I have the photo above labeled as Sickmon family, but I don't think it is George and Sarah and their children as they had 4 girls and 2 boys, not 4 boys and 2 girls. So I am thinking this is Henry and Susan (seated) and some of the children standing. If anyone knows more about this photo, please let me know. I can't remember where I got this photo, probably from the internet unless it was from my great-aunt's stash.

Meanwhile I found this photo on my drive while looking for his gravestone photo. Here it is:
Sickmon gravestone, Monmouth cemetery

So the documents I have for George include the following: US Federal census for 1850, 1880 and 1900, a cemetery photo and his obituary. So I could look for his marriage license and earlier documents. Thanks for reading. 


Sunday, November 2, 2014

October Ancestor: Jesse Fields

Okay yes October is over (yesterday if I get this done today) but I'm running slightly behind.
Time to blog about my October ancestor: Jesse Fields
Jesse comes from my paternal side of my tree.
He was born in England about December 16, 1828, the son of Isaac Fields and Jemima Porter. Some records have him born around 1830. I don't know much about his early life. Thanks to a distant cousin, I have a copy of his marriage license. Jesse married Caroline Sealey in England on February 16, 1852 at the Parish church in the parish of Lympsham in the county of Somerset. He is listed as a bachelor, and she a "spinster". His occupation is a miner and his father is listed as Isaac Fields who was a laborer. Emmanuel Field and Jemima Field are listed as witnesses. Jemima is his mother, not sure who Emmanuel is but I would guess a brother.
She was already the mother of one child, and I have presumed he was the father. However this could be wrong. It would be good to see a birth certificate from England, if one exists, or a baptism record. Perhaps this is why she is called a "spinster".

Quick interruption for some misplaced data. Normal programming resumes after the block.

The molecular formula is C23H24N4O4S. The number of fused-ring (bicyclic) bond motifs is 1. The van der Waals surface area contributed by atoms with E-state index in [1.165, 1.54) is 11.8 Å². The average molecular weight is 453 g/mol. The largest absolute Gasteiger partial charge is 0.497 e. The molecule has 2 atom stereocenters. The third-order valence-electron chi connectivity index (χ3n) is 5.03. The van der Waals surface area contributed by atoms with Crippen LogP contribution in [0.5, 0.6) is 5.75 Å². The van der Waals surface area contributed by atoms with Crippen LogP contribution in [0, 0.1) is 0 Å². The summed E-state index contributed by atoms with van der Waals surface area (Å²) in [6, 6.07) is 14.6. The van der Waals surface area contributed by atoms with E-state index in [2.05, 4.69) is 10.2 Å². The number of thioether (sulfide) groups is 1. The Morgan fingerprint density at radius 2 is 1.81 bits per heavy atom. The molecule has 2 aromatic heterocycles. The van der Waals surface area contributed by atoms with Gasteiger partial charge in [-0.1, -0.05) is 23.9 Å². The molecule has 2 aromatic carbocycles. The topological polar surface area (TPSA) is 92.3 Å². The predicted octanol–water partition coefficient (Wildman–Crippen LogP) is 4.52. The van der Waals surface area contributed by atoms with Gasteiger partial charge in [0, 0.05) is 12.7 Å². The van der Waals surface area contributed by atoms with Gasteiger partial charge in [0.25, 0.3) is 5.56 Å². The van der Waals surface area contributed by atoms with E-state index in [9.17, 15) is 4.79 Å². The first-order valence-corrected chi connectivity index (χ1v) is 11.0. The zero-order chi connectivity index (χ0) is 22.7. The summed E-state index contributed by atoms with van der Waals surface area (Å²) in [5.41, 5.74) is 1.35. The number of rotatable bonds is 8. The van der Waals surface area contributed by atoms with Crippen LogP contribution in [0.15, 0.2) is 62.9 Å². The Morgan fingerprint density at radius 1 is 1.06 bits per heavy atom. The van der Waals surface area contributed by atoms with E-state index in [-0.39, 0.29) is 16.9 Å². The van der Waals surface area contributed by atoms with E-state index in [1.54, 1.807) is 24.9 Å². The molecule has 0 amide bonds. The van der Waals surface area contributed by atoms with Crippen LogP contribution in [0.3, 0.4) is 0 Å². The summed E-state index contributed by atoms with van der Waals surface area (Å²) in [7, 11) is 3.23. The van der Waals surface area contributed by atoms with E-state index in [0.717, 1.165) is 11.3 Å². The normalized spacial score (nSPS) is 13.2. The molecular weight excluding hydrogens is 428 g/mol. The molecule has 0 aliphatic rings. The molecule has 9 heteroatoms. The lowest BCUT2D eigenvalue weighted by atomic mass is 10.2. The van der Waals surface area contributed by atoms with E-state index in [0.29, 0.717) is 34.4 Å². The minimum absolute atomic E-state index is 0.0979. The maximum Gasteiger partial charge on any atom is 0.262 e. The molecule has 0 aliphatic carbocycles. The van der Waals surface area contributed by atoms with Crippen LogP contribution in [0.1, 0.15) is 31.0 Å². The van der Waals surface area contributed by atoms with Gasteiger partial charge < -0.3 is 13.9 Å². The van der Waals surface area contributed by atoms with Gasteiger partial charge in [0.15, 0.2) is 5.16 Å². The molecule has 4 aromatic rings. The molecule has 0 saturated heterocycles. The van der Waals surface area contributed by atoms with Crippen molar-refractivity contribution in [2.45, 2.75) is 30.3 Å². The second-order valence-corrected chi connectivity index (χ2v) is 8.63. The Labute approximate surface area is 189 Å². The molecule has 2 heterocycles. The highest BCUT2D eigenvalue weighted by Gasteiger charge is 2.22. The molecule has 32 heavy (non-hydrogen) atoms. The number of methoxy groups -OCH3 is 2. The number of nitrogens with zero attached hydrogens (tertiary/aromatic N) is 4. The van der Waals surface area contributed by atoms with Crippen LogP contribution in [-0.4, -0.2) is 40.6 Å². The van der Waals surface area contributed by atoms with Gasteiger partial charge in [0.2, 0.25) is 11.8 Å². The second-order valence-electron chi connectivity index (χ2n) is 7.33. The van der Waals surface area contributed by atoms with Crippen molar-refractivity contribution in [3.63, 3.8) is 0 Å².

In June 1852 they immigrate to the United States from Bristol, England to New York. Their ship is called the Queen of the Ocean. They are in New York at least for a couple years as their next daughter is born there in December 1853.
Then by 1855 they move to Wisconsin. They are in Wisconsin for many years, at least until 1870 and maybe a few years more. Generally they are in the Beaver Dam area in Dodge county, 1870 census finds them in the town of Fountain Prairie which is in Columbia county, the next county to the east. Fountain Prairie is listed to have post office at Fall River, Wisconsin so it must be near there. While in Wisconsin on March 27, 1865 Jesse enlists for the Civil War as a private in Company A in the 2nd Wisconsin Cavalry. He mustered out on July 29th of that same year.
By 1880, they have moved to Madison county, Wisconsin near the town of Tilden. Jesse and his wife live in the Tilden area, mostly on the Madison county side until their death.
In all, I have found 8 daughters were born to this union. Of course the first may not be his, as mentioned above. No sons were born. The daughters are Angeline "Annie", Martha E., Sarah J., Emeline, Mary A., Bertha Matilda, Hattie, and Clara.
Jesse's daughter Martha married Charles Hanks in Wisconsin in 1872. Emeline Fields married Walter Elley at her father (Jesse's) home on 25 December 1884 in Madison county, Nebraska. A few other daughters also got married in Madison county. I have a land deed describing land that Jesse bought in the fall of 1884 from the United States.
A few of Jesse's descendants live in the Tilden/Norfolk area for many years, up until this decade. I remember meeting one of them who was from Norfolk with my parents a few years ago.
Jesse Fields passes away on January 31, 1918 at the age of 89 in Tilden, Nebraska. He is buried in the IOOF Tilden city cemetery in Madison county, Nebraska. He has a military gravestone.
copyright Beth (Jorgensen) Sparrow

For records I have on Jesse, I have a copy of his marriage certificate, two land deeds, US Federal census from 1860 to 1910, death certificate and gravestone photo, and I found him on the passenger list for his immigration. So the part I am mostly missing is his early life in England. 

Sunday, October 26, 2014

Husband's DNA

Happy October to all of you! I can't believe it's 80 in the house and we have the windows open to cool it down. Ancestry.com had a DNA sale and my husband agreed to spit in the tube so I ordered one for him and the results came back a day or two ago. This weekend was busy with a genealogy society board meeting and a day of conference.